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Motherhood and Postpartum Depression
“Your illness does not define you, your STRENGTH and COURAGE
When Sandy came in for her first therapy session she was very distressed. She sat on my couch in my office and told me her story.
Sandy had a healthy baby 6 months ago yet she was still not feeling herself. She was crying all the time, had no energy, little appetite and was not bonding liked she had hoped with her daughter Kayla. Sandy hated motherhood. Although she felt sad and lonely, Sandy longed to be by herself, fantasying of spending her days in bed. She even thought occasionally about running away. She stopped caring about the things around her. She never left the house and she had no energy to cook or tidy up. She rarely changed out of her sweatpants and often looked unkept. This was a drastic change from the Sandy who loved to dress up and went to the hairdresser for blowouts twice a week. She cut off contact with those around her, even her closest friends. She declined invitations to baby groups or playdates. She even refused to go to her parents her house for a Mother’s Day BBQ. Her husband Mark tried to be supportive but she felt frustrated by his efforts. Sandy felt guilty...she thought she was a terrible wife and mother.
By the end of our session it appeared that Sandy was suffering from the classic symptoms of postpartum depression.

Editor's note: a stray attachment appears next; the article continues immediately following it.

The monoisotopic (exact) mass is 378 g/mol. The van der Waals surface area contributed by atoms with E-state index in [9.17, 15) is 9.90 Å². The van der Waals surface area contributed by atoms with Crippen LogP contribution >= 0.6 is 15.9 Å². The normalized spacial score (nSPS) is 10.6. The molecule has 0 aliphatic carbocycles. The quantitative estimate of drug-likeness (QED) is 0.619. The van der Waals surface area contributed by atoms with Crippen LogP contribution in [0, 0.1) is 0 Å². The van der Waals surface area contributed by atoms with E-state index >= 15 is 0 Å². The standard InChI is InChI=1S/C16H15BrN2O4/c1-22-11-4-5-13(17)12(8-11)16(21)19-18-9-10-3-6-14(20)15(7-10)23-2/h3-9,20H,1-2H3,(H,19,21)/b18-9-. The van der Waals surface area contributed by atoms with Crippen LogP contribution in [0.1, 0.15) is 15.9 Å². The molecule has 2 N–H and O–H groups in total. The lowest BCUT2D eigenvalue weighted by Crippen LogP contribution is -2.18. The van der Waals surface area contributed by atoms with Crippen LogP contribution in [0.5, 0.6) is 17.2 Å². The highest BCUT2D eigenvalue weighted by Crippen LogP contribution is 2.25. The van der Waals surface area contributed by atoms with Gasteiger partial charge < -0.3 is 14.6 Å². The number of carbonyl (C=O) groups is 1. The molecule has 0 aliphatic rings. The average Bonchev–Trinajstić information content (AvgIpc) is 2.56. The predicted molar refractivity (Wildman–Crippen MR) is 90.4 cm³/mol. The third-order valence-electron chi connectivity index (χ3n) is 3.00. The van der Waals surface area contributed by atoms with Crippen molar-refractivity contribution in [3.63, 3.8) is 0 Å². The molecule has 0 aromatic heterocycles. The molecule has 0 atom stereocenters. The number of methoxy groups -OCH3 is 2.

Postpartum depression (PPD) is a complex, taboo and often misunderstood mental health condition. According to the Canadian Mental Health Association the condition affects up to 20% of Canadian mothers.
Some tips for Coping with Postpartum Depression:
Reaching out to those around you can really help ease the loneliness, anxieties, sadness and isolation that is accompanied by postpartum depression. Share your feelings and fears with your partner, best friend or online support group. Having someones understanding and support is the first step to healing.
Take care of yourself:
After your baby is born it is easy to let your needs become secondary. However it’s imperative that you remember to take care of yourself as well. Remember that in order to give your baby the care he/she needs, you have to be in the best emotional and physical state possible. Getting some sleep, eating balanced meals, doing exercise and believing in your motherly instinct will help you heal.
Do not suffer from postpartum depression alone. Since postpartum depression is a medical condition it is VERY important you consult with your doctor as well as a therapist that specializes in postpartum depression.
Working through this PPD takes courage, motivation,time and support. Overcoming it will allow you to heal and become the mother you always hoped to be.
About the Author:
Lisa Brookman, MSW, PSW is a psychotherapist with experience working with adults and adolescents who have faced a range of complex challenges.
Lisa’s clinical experience includes working with individual, couple and group therapy for issues such as infertility, postpartum depression, parenting challenges, marital conflict, anxiety, depression, self-esteem and confidence building, grief and bereavement.
She is the Co-Director of the West Island Therapy Centre www.westislandtherapycentre.com
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